When Special Counsel Jack Smith dropped a 38-count federal indictment Friday afternoon against Donald Trump and a coconspirator, complete with shocking allegations of stashing nuclear secrets around Mar-a-Lago, it felt like everyone was holding their collective breath. Just like in the immediate aftermath of January 6, this was a moment when Republicans might finally decide to rid themselves of Trump.
Like so many aspects of the Trump era, this was historic—and not in a good way. Trump became the first former president in history to face federal charges, 31 of which were related to the Espionage Act. Even Richard Nixon wasn’t indicted! While one might argue the Stormy Daniels hush money indictment from Manhattan DA Alvin Bragg was politically motivated (it wasn’t), or that it presents legal challenges (fair point), the gravity of the federal indictment against Trump was such that it would seem hard to simply shrug off. Here was a former president being portrayed as putting the nation’s security at risk. The filing includes photos of boxes allegedly filled with classified documents piled high in a strange chandelier-adorned marble bathroom, in office and storage rooms, and a ballroom which looks like it deeply missed the previous owner Marjorie Merriweather Post’s dulcet touch.
For a minute, it felt like this indictment might move the needle. It was, after all, so detailed, and perhaps most damning was Trump’s apparent admission of guilt. “As president, I could have declassified them, now I can’t,” Trump reportedly said in a recording. So it seems we know what the (former) president knew and when he knew it. Legal experts have spoken about how devastating the case looks for the 45th president, with Trump’s own former attorney general Bill Barr saying that “if even half of it is true, then he’s toast.” The New York Times’ editorial board, arguing why Trump should never again be trusted with the nation’s secrets, noted that the potential prison sentences for these charges “add up to as much as 420 years.”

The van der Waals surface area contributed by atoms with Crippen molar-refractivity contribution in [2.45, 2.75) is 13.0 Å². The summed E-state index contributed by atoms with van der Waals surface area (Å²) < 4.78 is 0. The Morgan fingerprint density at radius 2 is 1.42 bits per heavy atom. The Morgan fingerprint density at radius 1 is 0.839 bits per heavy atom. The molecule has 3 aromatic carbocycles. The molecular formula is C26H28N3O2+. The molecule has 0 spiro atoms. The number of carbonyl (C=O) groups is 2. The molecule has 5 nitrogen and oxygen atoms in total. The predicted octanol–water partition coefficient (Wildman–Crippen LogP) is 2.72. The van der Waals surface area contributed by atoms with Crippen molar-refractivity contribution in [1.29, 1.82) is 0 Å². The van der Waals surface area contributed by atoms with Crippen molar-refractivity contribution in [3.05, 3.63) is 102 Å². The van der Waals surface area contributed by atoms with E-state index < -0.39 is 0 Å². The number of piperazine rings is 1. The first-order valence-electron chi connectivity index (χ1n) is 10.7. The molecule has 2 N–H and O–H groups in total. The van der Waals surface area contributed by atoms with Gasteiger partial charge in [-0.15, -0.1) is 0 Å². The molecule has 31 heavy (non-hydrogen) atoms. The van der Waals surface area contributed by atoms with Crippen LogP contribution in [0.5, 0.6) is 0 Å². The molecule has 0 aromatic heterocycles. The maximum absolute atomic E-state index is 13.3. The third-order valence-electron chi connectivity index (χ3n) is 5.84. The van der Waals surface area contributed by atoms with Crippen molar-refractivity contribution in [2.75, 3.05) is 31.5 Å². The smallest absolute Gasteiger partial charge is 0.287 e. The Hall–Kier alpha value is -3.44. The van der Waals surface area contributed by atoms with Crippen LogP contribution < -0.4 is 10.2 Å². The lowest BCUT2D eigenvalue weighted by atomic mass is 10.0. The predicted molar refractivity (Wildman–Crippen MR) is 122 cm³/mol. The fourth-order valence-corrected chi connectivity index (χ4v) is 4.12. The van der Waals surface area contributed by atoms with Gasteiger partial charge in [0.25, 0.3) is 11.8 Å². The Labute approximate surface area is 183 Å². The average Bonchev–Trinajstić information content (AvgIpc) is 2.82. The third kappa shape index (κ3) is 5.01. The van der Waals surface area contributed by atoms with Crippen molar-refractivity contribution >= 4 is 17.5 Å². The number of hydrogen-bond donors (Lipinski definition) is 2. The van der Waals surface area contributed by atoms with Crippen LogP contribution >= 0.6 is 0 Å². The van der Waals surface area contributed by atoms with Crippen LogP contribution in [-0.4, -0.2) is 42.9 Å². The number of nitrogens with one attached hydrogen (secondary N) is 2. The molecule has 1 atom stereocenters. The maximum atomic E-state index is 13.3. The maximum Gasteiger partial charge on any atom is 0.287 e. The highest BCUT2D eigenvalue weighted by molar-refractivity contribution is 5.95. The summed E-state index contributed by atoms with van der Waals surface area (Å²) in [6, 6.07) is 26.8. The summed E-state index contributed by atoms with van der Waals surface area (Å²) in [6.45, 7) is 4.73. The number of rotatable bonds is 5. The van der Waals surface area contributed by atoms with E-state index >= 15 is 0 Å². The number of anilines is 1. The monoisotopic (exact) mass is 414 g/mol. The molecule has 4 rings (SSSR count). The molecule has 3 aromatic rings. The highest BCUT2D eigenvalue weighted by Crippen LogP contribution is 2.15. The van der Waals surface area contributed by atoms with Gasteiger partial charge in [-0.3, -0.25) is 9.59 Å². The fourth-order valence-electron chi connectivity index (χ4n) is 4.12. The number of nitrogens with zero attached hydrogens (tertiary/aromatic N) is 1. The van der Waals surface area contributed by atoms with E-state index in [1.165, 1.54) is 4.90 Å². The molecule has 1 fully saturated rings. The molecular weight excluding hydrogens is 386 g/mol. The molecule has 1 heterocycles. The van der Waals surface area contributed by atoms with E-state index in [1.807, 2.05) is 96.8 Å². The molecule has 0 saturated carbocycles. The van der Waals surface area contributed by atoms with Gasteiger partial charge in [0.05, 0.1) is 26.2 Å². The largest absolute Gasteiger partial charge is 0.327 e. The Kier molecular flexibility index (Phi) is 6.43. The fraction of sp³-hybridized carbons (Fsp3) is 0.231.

And yet, if one hoped sanity might return to the GOP, anyone who’s been writing about this Trump-ruled party the past seven years knew Republicans would treat this federal indictment like they did the Access Hollywood tape, the first impeachment, the January 6 insurrection, the second impeachment, and the earlier indictment: They would rally behind him.
If Republicans could stand up to Trump, they could start taking their party back from this lawless lunatic and signal a return to a Republican Party that operated within the normal bounds of the law. But the writing was already on the wall shortly after the indictment was unsealed, with conservative radio talk show host Hugh Hewitt brazenly tweeting, “First read of indictment and my reaction is ‘That’s it? The conspiracy is with the aide who moved the boxes? No documents were sold or given to third parties not in his close employ?’” The defense by a fairly mainstream GOP pundit—someone who has had a column in The Washington Post and stops on Meet the Press—was basically that if the former president hadn’t actually tried to sell the secrets, was it really so bad? This seems like a low standard even for Trump.